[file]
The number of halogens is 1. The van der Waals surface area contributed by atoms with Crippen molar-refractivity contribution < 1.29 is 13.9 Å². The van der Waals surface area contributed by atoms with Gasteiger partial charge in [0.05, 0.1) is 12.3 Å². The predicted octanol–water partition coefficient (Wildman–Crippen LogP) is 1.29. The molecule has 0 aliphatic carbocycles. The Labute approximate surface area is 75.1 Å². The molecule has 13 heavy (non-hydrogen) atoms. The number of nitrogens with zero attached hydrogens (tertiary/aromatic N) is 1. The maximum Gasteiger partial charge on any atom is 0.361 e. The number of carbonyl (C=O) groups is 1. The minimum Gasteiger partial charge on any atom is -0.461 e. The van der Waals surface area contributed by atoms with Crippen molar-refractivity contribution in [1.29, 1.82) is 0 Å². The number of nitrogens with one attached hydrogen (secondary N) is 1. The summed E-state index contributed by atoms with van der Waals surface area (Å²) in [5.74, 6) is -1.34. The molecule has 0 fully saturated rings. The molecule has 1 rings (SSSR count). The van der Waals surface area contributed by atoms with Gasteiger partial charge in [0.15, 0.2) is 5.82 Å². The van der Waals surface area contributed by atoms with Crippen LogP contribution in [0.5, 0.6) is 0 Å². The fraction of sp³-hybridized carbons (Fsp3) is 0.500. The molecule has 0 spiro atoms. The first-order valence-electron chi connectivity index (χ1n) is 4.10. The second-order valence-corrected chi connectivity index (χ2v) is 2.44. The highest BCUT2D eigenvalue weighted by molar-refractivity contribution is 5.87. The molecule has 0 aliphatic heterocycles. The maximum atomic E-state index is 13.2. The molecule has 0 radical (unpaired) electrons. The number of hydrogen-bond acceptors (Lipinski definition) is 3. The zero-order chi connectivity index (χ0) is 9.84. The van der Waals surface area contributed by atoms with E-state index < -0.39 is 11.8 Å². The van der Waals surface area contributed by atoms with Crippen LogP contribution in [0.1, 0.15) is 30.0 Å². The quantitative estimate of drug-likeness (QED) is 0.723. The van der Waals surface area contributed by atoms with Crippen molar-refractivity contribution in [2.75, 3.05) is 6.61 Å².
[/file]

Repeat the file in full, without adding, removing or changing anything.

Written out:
The number of halogens is 1. The van der Waals surface area contributed by atoms with Crippen molar-refractivity contribution < 1.29 is 13.9 Å². The van der Waals surface area contributed by atoms with Gasteiger partial charge in [0.05, 0.1) is 12.3 Å². The predicted octanol–water partition coefficient (Wildman–Crippen LogP) is 1.29. The molecule has 0 aliphatic carbocycles. The Labute approximate surface area is 75.1 Å². The molecule has 13 heavy (non-hydrogen) atoms. The number of nitrogens with zero attached hydrogens (tertiary/aromatic N) is 1. The maximum Gasteiger partial charge on any atom is 0.361 e. The number of carbonyl (C=O) groups is 1. The minimum Gasteiger partial charge on any atom is -0.461 e. The van der Waals surface area contributed by atoms with Crippen molar-refractivity contribution in [1.29, 1.82) is 0 Å². The number of nitrogens with one attached hydrogen (secondary N) is 1. The summed E-state index contributed by atoms with van der Waals surface area (Å²) in [5.74, 6) is -1.34. The molecule has 0 fully saturated rings. The molecule has 1 rings (SSSR count). The van der Waals surface area contributed by atoms with Gasteiger partial charge in [0.15, 0.2) is 5.82 Å². The van der Waals surface area contributed by atoms with Crippen LogP contribution in [0.5, 0.6) is 0 Å². The fraction of sp³-hybridized carbons (Fsp3) is 0.500. The molecule has 0 spiro atoms. The first-order valence-electron chi connectivity index (χ1n) is 4.10. The second-order valence-corrected chi connectivity index (χ2v) is 2.44. The highest BCUT2D eigenvalue weighted by molar-refractivity contribution is 5.87. The molecule has 0 aliphatic heterocycles. The maximum atomic E-state index is 13.2. The molecule has 0 radical (unpaired) electrons. The number of hydrogen-bond acceptors (Lipinski definition) is 3. The zero-order chi connectivity index (χ0) is 9.84. The van der Waals surface area contributed by atoms with E-state index < -0.39 is 11.8 Å². The van der Waals surface area contributed by atoms with Crippen LogP contribution in [0.1, 0.15) is 30.0 Å². The quantitative estimate of drug-likeness (QED) is 0.723. The van der Waals surface area contributed by atoms with Crippen molar-refractivity contribution in [2.75, 3.05) is 6.61 Å².